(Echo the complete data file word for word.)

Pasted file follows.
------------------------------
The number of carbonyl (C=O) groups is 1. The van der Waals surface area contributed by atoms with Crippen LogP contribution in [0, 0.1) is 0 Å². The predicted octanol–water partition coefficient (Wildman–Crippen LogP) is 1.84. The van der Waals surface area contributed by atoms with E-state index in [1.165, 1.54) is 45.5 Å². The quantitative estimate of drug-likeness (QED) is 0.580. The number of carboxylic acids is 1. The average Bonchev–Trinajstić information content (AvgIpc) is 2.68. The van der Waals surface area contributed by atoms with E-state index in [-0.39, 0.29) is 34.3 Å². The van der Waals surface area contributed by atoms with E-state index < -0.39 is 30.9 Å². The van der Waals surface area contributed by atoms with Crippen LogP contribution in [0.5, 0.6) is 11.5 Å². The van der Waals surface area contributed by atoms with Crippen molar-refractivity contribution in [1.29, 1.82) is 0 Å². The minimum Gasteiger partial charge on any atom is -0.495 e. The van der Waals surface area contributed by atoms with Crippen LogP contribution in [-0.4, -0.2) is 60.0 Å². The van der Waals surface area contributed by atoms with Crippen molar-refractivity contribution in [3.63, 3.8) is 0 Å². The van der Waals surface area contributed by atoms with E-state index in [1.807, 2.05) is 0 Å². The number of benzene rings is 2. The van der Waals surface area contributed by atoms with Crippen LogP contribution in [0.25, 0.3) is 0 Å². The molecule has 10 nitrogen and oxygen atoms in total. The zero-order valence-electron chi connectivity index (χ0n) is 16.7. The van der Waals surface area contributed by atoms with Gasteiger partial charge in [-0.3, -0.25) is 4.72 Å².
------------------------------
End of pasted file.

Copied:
The number of carbonyl (C=O) groups is 1. The van der Waals surface area contributed by atoms with Crippen LogP contribution in [0, 0.1) is 0 Å². The predicted octanol–water partition coefficient (Wildman–Crippen LogP) is 1.84. The van der Waals surface area contributed by atoms with E-state index in [1.165, 1.54) is 45.5 Å². The quantitative estimate of drug-likeness (QED) is 0.580. The number of carboxylic acids is 1. The average Bonchev–Trinajstić information content (AvgIpc) is 2.68. The van der Waals surface area contributed by atoms with E-state index in [-0.39, 0.29) is 34.3 Å². The van der Waals surface area contributed by atoms with E-state index < -0.39 is 30.9 Å². The van der Waals surface area contributed by atoms with Crippen LogP contribution in [0.5, 0.6) is 11.5 Å². The van der Waals surface area contributed by atoms with Crippen molar-refractivity contribution in [1.29, 1.82) is 0 Å². The minimum Gasteiger partial charge on any atom is -0.495 e. The van der Waals surface area contributed by atoms with Crippen LogP contribution in [-0.4, -0.2) is 60.0 Å². The van der Waals surface area contributed by atoms with Crippen molar-refractivity contribution in [3.63, 3.8) is 0 Å². The van der Waals surface area contributed by atoms with E-state index in [1.807, 2.05) is 0 Å². The number of benzene rings is 2. The van der Waals surface area contributed by atoms with Crippen LogP contribution in [0.25, 0.3) is 0 Å². The molecule has 10 nitrogen and oxygen atoms in total. The zero-order valence-electron chi connectivity index (χ0n) is 16.7. The van der Waals surface area contributed by atoms with Gasteiger partial charge in [-0.3, -0.25) is 4.72 Å².